Windows 8: Using Hyper-V on non SLAT CPUs?

[German edition] Windows 8 Pro and Enterprise are shipped with Hyper-V 3.0 in 64 Bit versions. But a CPU with SLAT support is mandatory (see my German article [2]). Otherwise, only the Client (Hyper-V-Manager) is useable, whilst the Hypervisor (Hyper-V-Platform) will be blocked. Recently there was a rumor [3, 4], that Hyper-V-Platform will be useable in Windows 8 on non SLAT CPUs. Well, I have tested it.


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Some theory and a rumor

Hyper V 3.0 shipped with Windows 8 consists of Hyper-V-Manager and Hyper-V-Platform. Hyper-V-Manager will run as a front end also on 32 bit environment and doesn’t require SLAT support. The Hypervisor, called Hyper-V-Platform, is restricted to 64 Bit Windows 8 versions and requires a CPU supporting virtualization support (Intel VT-X, AMD-V) and also Second Level Address Support (SLAT) – see also my Article [1].

In [3, 4] some people mentioned, that only the GUI of Windows Features will check a CPU’s Hyper-V support. If that isn’t available, activation of Hyper-V-Platform will be blocked (grayed out). But there should be a way, to add this feature using DISM – and afterward Hyper-V-Platform should be useable…

Test it! Here we go – Part 1

After André from WinVistaSide.de left a comment about this topic, I decided to try a proof of concept. I was eager, to see, how Hyper-V will work, because I haven’t a computer with a SLAT supported CPU anymore. A Dell Inspiron One 2330 with Intel iCore i7-CPU, I’ve had for test purposes, was send back to Dell a while ago. Currently I’m using a system with Intel Q8300 Quad Core CPU, that supports Intel VT-X.

Because this machine runs with Windows 7, I created a 64 Bit Windows To Go from Windows 8 Release Preview [1]. Then I booted Windows To Go, went to Windows 8 Desktop and entered the administrative command prompt (via hover “Start” button). Then I activated all Hyper-V features using the following command:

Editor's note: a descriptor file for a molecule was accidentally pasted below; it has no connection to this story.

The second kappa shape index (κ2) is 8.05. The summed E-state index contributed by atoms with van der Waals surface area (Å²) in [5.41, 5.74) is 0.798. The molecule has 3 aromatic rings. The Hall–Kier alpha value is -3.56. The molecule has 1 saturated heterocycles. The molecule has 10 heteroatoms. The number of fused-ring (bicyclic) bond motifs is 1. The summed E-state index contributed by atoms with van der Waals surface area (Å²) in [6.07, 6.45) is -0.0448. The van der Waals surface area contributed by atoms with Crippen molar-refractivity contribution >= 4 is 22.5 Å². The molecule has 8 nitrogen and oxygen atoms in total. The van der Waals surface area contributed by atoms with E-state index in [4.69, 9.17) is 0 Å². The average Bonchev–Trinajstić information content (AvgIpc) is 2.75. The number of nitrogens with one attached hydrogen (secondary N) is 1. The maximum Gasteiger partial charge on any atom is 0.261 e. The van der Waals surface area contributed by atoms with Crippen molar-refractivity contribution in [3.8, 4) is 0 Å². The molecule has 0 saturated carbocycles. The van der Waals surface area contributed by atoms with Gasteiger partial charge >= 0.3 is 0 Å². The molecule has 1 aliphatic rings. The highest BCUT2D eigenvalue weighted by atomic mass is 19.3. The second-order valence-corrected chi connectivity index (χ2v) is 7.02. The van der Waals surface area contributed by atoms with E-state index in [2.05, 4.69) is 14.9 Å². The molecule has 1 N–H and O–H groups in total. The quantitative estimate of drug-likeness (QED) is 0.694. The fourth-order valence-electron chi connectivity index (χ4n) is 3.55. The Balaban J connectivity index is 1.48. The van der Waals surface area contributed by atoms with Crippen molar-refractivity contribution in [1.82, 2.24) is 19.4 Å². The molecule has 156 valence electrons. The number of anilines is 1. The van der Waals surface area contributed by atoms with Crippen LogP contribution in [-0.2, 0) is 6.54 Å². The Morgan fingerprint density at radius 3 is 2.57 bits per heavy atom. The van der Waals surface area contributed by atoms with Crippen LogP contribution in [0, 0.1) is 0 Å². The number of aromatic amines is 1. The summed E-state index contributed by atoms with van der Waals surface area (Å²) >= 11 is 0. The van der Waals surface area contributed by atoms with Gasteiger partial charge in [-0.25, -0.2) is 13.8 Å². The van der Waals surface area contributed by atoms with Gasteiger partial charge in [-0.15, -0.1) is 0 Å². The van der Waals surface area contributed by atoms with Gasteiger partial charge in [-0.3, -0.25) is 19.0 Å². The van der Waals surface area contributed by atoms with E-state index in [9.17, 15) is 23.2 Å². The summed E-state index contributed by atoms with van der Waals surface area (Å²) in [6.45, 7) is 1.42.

DISM /online /Enable-Feature:Microsoft-Hyper-V-All

DISM confirmed the successful execution of that command and asked for a reboot. The system started to reconfigure and booted twice. But during 2nd boot, the screen went black. Then I booted the system again, but this time with a distinct Windows 8 installation, went to an administrative command prompt and used the following command to deactivate Hyper-V.

DISM /Image:R:\ /Disable-Feature /FeatureName:Microsoft-Hyper-V-All


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After reboot, Windows 8 worked again. I tried that twice, always ending with a black screen. Once I tried to boot with F8 in secure mode. I was able to see the secure desktop and in Windows features I could see, that Hyper-V-Platform was activated. And I was able to invoke Hyper-V-Manager and configure a VM with a preinstalled Windows Server 2008. But I wasn’t able to run this VM – I got a notification, that this wasn’t supported in secure mode.

A 2nd test with a native Windows 8 RP (64 Bit) install

Then I installed Windows 8 RP (32-Bit-Pro-Version) on that machine. As estimated, I wasn’t able to activate Hyper-V-Platform in Activate or deactivate Windows features (see sceenshot of my German dialog box), because the option was grayed out.